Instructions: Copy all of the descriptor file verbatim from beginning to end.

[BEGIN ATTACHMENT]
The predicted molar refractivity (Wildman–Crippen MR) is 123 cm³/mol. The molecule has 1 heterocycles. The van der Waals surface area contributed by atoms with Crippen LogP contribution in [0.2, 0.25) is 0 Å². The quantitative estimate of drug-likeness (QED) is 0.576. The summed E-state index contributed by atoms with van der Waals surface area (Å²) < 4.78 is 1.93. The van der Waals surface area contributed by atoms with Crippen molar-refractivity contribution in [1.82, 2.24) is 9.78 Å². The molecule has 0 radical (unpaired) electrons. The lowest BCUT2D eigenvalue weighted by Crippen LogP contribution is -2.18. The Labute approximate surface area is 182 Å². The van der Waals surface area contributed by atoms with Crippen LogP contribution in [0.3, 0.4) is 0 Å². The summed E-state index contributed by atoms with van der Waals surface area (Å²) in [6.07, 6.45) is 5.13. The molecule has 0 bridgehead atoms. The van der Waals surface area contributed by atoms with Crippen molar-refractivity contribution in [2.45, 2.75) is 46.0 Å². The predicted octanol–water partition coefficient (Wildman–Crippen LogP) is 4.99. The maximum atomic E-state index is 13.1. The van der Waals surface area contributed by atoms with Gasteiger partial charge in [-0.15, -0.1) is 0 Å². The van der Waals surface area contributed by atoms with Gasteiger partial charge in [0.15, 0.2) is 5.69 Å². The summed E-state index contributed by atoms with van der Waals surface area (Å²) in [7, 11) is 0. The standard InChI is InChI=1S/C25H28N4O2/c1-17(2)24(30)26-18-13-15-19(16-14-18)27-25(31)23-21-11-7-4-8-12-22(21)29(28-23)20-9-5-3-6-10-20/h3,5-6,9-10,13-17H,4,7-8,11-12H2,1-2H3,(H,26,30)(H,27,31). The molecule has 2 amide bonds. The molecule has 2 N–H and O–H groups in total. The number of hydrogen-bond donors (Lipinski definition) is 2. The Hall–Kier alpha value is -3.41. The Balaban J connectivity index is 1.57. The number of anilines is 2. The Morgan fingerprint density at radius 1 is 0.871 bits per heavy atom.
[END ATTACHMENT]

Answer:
The predicted molar refractivity (Wildman–Crippen MR) is 123 cm³/mol. The molecule has 1 heterocycles. The van der Waals surface area contributed by atoms with Crippen LogP contribution in [0.2, 0.25) is 0 Å². The quantitative estimate of drug-likeness (QED) is 0.576. The summed E-state index contributed by atoms with van der Waals surface area (Å²) < 4.78 is 1.93. The van der Waals surface area contributed by atoms with Crippen molar-refractivity contribution in [1.82, 2.24) is 9.78 Å². The molecule has 0 radical (unpaired) electrons. The lowest BCUT2D eigenvalue weighted by Crippen LogP contribution is -2.18. The Labute approximate surface area is 182 Å². The van der Waals surface area contributed by atoms with Crippen LogP contribution in [0.3, 0.4) is 0 Å². The summed E-state index contributed by atoms with van der Waals surface area (Å²) in [6.07, 6.45) is 5.13. The molecule has 0 bridgehead atoms. The van der Waals surface area contributed by atoms with Crippen molar-refractivity contribution in [2.45, 2.75) is 46.0 Å². The predicted octanol–water partition coefficient (Wildman–Crippen LogP) is 4.99. The maximum atomic E-state index is 13.1. The van der Waals surface area contributed by atoms with Gasteiger partial charge in [-0.15, -0.1) is 0 Å². The van der Waals surface area contributed by atoms with Gasteiger partial charge in [0.15, 0.2) is 5.69 Å². The summed E-state index contributed by atoms with van der Waals surface area (Å²) in [7, 11) is 0. The standard InChI is InChI=1S/C25H28N4O2/c1-17(2)24(30)26-18-13-15-19(16-14-18)27-25(31)23-21-11-7-4-8-12-22(21)29(28-23)20-9-5-3-6-10-20/h3,5-6,9-10,13-17H,4,7-8,11-12H2,1-2H3,(H,26,30)(H,27,31). The molecule has 2 amide bonds. The molecule has 2 N–H and O–H groups in total. The number of hydrogen-bond donors (Lipinski definition) is 2. The Hall–Kier alpha value is -3.41. The Balaban J connectivity index is 1.57. The number of anilines is 2. The Morgan fingerprint density at radius 1 is 0.871 bits per heavy atom.